Neuroticism; A Hinderance in Leadership

Working for a corporate AT&T store has been one of the best, and most surprising opportunities that I have had the pleasure of experiencing. I have been exposes to many different kinds of coworkers and leaders in many different kinds of settings. My current manager is perhaps one of the best leaders I have ever had the privilege of following, however, there is not one leader that is perfect. When it comes to personality characteristics, this manager has it all. He is charismatic, personable, and many more positive things. One personality characteristic as described by Northouse that this manager displays positively is Openness. Northouse describes this characteristic as an ability to be creative or be informed about different topics or ways to function (Northouse, 2015). This manager is able to come up with different ways to overcome any problem. He is helpful in both the sales aspect of the job and the technical aspect of the job. His ability to be open to experience, as Northouse explains the personality characteristic of openness, is remarkable. 

Despite anyone’s best characteristic, there is always room for improvement. This manager also displays the personality characteristic of Neuroticism. He has a very serious tendency to get anxious about things that are not necessarily in his control. Northouse describes openness as “the tendency for a person to be anxious, insecure, and potentially hostile” (Northouse, 2015). A large part of his job is to make sure that the store is performing well sales wise. If the store is not performing well, then that means that the sales associates are not meeting sales goals. The manager is responsible for his sales associates and their ability to reach goals. This manger experiences the most extensive anxiety on days in which his employees are not selling an appropriate amount of products. His anxiety is not something that he is able to hide well, therefore it effects the environment of the store.  His employees can feel his anxiousness and, in turn, feel anxious. This tendency to get anxious puts pressure on his employees that wouldn’t otherwise be there, which can lead to some employees further plummeting down a spiral of not being capable of a good, quality sales performance.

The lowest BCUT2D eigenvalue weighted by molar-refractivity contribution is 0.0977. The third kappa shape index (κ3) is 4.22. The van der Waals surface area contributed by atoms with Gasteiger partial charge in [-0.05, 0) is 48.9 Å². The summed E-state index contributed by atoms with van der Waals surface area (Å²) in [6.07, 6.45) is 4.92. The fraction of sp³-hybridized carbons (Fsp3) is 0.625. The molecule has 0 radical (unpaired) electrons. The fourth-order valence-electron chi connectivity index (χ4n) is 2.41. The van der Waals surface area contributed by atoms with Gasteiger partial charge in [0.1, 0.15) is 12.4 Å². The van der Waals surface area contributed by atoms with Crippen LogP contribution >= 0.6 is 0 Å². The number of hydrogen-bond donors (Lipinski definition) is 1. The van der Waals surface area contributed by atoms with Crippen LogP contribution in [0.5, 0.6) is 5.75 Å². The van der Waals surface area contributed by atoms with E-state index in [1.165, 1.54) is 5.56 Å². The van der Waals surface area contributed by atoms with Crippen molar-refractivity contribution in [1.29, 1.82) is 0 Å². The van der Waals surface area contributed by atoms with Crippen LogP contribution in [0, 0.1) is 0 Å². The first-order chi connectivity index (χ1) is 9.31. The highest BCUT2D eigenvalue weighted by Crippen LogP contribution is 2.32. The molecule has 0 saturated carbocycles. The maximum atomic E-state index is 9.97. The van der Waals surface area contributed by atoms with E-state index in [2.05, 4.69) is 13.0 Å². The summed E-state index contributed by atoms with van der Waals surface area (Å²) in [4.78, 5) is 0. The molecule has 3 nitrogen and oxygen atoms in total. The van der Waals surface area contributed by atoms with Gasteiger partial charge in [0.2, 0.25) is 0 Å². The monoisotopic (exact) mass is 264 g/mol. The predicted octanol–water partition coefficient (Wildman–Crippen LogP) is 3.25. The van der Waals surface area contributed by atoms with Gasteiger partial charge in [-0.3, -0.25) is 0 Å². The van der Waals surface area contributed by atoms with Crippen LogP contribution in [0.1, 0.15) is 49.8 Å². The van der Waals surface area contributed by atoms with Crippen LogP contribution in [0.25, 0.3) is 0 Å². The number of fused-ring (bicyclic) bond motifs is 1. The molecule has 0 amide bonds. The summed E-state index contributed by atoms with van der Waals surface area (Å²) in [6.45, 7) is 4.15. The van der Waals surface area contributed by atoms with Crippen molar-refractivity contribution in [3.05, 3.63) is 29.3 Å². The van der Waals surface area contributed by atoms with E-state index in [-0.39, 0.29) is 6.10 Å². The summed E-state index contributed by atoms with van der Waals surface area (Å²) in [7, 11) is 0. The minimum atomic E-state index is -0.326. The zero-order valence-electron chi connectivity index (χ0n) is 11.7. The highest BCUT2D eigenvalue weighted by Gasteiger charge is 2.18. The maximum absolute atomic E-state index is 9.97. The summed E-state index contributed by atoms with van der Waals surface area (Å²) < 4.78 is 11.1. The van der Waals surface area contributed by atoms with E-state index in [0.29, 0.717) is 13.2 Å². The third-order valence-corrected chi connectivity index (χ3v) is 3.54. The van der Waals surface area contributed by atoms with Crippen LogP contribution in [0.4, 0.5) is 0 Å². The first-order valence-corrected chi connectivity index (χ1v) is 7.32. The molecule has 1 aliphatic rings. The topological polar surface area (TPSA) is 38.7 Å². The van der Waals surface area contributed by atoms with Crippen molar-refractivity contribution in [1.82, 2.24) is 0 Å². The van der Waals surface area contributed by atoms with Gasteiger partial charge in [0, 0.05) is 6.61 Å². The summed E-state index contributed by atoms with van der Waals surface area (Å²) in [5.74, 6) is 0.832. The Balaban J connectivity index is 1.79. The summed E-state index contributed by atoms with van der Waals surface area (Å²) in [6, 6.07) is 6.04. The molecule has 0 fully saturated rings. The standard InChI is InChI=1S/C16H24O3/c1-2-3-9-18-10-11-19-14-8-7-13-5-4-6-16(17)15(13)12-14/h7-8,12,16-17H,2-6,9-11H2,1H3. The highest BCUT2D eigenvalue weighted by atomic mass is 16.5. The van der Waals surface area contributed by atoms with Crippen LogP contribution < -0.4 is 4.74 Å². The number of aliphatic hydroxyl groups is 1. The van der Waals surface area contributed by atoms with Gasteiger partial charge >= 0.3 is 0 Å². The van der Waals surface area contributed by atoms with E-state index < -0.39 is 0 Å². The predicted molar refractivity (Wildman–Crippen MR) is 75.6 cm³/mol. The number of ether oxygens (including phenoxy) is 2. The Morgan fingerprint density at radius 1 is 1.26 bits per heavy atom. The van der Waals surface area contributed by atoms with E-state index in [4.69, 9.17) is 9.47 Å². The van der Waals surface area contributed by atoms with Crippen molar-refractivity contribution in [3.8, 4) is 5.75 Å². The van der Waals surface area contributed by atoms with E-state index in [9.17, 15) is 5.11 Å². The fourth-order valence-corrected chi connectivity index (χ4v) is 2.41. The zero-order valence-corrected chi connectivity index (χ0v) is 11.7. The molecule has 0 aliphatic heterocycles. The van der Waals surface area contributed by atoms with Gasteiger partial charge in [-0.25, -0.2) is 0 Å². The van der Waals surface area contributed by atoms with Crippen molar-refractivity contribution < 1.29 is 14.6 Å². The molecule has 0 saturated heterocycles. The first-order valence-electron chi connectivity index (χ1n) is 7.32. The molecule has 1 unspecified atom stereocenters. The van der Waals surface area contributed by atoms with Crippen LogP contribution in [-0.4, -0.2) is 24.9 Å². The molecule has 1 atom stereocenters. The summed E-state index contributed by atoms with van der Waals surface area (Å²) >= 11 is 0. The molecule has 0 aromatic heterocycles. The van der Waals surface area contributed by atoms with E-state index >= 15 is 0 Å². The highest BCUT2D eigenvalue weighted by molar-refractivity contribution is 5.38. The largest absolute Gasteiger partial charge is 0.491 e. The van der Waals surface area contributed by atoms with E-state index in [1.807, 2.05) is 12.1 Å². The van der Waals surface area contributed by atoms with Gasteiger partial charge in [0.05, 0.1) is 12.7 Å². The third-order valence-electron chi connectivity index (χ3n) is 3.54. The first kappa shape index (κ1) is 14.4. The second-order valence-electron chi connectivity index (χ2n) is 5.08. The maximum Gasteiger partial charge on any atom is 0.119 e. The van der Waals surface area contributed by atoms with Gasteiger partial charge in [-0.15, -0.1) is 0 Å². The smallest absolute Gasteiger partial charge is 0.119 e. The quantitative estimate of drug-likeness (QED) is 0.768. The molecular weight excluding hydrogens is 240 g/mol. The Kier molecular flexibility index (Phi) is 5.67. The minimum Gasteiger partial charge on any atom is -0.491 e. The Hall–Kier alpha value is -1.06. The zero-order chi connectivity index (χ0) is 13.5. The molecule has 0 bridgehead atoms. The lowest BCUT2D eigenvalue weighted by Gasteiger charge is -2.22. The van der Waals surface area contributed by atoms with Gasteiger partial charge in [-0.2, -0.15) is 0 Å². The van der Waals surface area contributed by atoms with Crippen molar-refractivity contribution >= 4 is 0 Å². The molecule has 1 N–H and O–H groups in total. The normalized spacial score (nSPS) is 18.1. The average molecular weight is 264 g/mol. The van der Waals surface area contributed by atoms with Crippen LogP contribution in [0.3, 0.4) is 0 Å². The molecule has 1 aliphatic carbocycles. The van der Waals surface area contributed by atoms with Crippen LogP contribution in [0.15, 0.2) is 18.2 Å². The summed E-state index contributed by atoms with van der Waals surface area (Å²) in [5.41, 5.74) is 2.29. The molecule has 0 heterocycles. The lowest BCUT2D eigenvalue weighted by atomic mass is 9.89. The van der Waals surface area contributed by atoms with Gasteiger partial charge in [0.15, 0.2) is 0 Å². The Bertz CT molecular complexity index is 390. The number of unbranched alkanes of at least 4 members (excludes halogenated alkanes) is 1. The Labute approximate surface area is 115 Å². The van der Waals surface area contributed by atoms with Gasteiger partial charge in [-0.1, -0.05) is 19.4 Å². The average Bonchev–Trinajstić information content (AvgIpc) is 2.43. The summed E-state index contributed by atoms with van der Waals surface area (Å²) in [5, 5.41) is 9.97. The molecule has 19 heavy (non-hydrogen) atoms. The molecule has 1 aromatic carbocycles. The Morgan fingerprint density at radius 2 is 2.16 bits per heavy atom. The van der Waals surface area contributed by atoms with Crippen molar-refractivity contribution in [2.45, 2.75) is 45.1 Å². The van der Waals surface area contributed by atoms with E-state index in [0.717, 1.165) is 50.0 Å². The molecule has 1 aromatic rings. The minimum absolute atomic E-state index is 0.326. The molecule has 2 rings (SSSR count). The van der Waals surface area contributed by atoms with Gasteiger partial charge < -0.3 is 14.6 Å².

The personality characteristics model as described by Northouse helps  explain how different personality characteristics can help or hinder a leader. It is important to recognize strengths and weaknesses in oneself as a leader, in this model, they are more easily identifiable.

Northouse, P. G. (2015). Leadership ethics. In Leadership: Theory and practice. Washington, DC: SAGE

One Comment

  1. erf134 October 28, 2018 at 9:00 PM #

    Hello hda13,

    I found your post on neuroticism and leadership to be very interesting. The work environment can be greatly influenced by a leader’s personality traits and their response to stressful situations. From the description provided, it appears the leader of the corporate AT&T store does an excellent job of managing the team but is fairly affected when a stressful situation arises. The idea of transference is prominent when identifying the impact of leaders on their employees. The impact tends to be more significant when employees have neurotic personalities, as well, and are triggered by the anxiousness of the boss. Northouse’s explanation of different personality characteristics are valuable to understanding an individual’s strengths and weaknesses of not only the leader, but also the employees.


Leave a Reply

Skip to toolbar